French Open: Djokovic sympathises after inflicting brutal blow on Tsitsipas

By Sports Desk June 13, 2021

Novak Djokovic backed Stefanos Tsitsipas to bounce back from the French Open final defeat that left the Greek star shell-shocked.

As Djokovic inked more achievements into the tennis record books, he did so at the expense of a player who surely thought his grand slam moment had come when he led the world number one by two sets.

Just as the crowd inside Court Philippe Chatrier prepared for a new champion to be crowned, Djokovic dug in, scrambling, scurrying and showing incredible levels of energy to snatch a 6-7 (6-8) 2-6 6-3 6-2 6-4 victory from what was almost a lost cause.

Having come through an exhausting four-hour battle with Rafael Nadal, the greatest of all Roland Garros champions, on Friday, it was mesmerising to watch Djokovic pick apart another world-class opponent in a marathon contest.

This was a match featuring the third largest age gap between French Open men's singles finalists in the Open Era, with Djokovic, at 34, showing a freshness that 22-year-old Tsitsipas could only admire in the closing stages. It marked the first time in Djokovic's great career that he has won a slam final from a two-set deficit.

Tsitsipas will not forget his first slam final in a hurry, but he would surely want to.

"I would like to say a few words to Stefanos," Djokovic said in an on-court interview. "I can relate to what he's going through. I understand how difficult that is, losing in the final of a grand slam.

"These are the kind of matches, the kind of occasions, you learn from the most, I think.

"Knowing him and his team, he's going to come out much stronger from this match and I definitely believe he's going to win many grand slams in the future. So respect to you and your team."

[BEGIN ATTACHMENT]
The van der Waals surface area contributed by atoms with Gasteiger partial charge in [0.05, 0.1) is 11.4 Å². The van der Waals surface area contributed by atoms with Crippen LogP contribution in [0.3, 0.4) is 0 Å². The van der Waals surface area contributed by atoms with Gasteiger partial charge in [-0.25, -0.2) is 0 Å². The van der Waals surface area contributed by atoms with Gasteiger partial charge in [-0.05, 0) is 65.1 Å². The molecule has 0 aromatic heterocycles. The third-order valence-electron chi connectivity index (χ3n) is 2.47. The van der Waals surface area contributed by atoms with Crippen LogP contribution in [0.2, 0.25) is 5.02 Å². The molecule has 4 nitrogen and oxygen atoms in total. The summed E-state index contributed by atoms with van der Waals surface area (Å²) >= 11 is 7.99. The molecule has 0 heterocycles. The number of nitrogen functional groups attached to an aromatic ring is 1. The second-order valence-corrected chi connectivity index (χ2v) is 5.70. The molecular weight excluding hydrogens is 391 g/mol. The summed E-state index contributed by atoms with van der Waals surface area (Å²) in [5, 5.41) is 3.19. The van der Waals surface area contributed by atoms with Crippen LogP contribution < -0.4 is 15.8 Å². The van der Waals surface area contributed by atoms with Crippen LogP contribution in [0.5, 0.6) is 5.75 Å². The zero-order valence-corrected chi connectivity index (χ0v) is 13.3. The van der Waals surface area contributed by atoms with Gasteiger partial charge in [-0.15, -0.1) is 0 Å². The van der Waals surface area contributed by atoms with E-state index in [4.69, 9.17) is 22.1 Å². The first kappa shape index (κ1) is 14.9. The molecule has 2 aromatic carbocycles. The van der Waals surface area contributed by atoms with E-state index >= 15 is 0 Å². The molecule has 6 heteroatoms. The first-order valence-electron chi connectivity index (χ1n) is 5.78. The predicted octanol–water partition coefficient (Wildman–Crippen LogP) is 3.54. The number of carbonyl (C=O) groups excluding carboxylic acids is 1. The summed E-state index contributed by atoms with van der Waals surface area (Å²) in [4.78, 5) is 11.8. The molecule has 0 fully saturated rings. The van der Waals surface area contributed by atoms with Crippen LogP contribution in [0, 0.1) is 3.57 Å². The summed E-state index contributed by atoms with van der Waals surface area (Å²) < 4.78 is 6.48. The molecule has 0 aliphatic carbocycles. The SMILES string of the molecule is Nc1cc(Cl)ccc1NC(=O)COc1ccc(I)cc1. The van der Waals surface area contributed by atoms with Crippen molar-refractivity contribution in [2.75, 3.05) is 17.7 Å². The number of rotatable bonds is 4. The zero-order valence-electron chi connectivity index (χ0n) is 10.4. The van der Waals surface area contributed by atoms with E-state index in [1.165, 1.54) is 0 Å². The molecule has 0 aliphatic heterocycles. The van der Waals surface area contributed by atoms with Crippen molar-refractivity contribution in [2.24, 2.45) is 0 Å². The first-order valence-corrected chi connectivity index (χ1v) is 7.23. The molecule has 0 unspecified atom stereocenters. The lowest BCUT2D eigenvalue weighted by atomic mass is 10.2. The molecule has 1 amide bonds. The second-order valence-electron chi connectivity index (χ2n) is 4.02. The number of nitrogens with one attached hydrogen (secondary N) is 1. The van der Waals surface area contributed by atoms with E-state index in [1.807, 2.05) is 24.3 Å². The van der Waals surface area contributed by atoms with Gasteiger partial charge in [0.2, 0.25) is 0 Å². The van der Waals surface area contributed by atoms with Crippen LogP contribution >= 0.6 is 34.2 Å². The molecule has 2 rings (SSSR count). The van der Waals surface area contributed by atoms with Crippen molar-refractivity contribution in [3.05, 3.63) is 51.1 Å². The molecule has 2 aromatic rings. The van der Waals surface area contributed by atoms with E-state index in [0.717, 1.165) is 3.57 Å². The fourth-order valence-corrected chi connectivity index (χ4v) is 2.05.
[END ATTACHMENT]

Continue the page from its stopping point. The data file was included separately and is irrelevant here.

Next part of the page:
Djokovic became the first man in the Open Era to rack up two or more titles at each of the four grand slams, and he has 19 such victories altogether now, just one behind the all-time record that is shared by Rafael Nadal and Roger Federer.

"It's truly a dream to be here and play a great match for one of the great trophies in our sport," Djokovic said.

"This is a tournament that gives me a lot of inspiration. I've needed the inspiration. I'm not as young as Stefanos. I have to search every day for new inspiration.

"It's sure that my great motivations are my children and my wife and all my team, who give me so much support and love. Without them it wouldn't be possible for me to be here. I'm proud and happy."

The body language of Tsitsipas showed he was obviously crestfallen and suffering, a post-match speech just a reminder of the pain he had been subjected to at the hands of the world number one.

"It was a big fight out there. I tried my best, I tried as much as I could but Novak played better," Tsitsipas said.

"It was my first time being here in the finals. I had a good run and I'm happy with myself, but let's give it to Novak. He's showed us in the last couple of years what a great champion he is, how consistent he has been.

"I would say I'm inspired by the things he has achieved so far and I hope one day I can maybe do half of what he has done so well."

Related items

  • Rublev suffers shock Moscow defeat, Murray eliminated by Schwartzman in Antwerp Rublev suffers shock Moscow defeat, Murray eliminated by Schwartzman in Antwerp

    Andrey Rublev's hopes of retaining the Kremlin Cup on home soil in Moscow are over after he suffered a surprise defeat to Adrian Mannarino.

    Mannarino ultimately came out on top 5-7 7-6 (7-4) 6-3 but he had to do it the hard way, coming back from match point down to set up a meeting with Ricardas Berankis, who lost only tree games in a 6-2 6-1 win over Federico Coria.

    Rublev was never cruising, however, as Mannarino only just fell short in the first set and then took the second to a tiebreak, which he eventually won to turn the tide.

    The 33-year-old, who lost to Rublev in the final two years ago, took things up a notch in the decider and did not face a single break point as he got the job done despite the home support.

    "The crowd was cheering for Andrey but that is normal," he said after reaching the quarter-finals. "I was happy to play with such a nice atmosphere.

    "We have been playing for a long time without fans, so it is nice to enjoy a stadium with crowds now."

    Second-seed Aslan Karatsev is now the favourite in Moscow, and the Russian had few issues in a 6-4 6-3 defeat of Egor Gerasimov.

    Karatsev will face Gilles Simon next following his 6-3 6-2 win over Mackenzie McDonald, while Pedro Martinez won 6-3 6-4 over Filip Krajinovic to book his passage.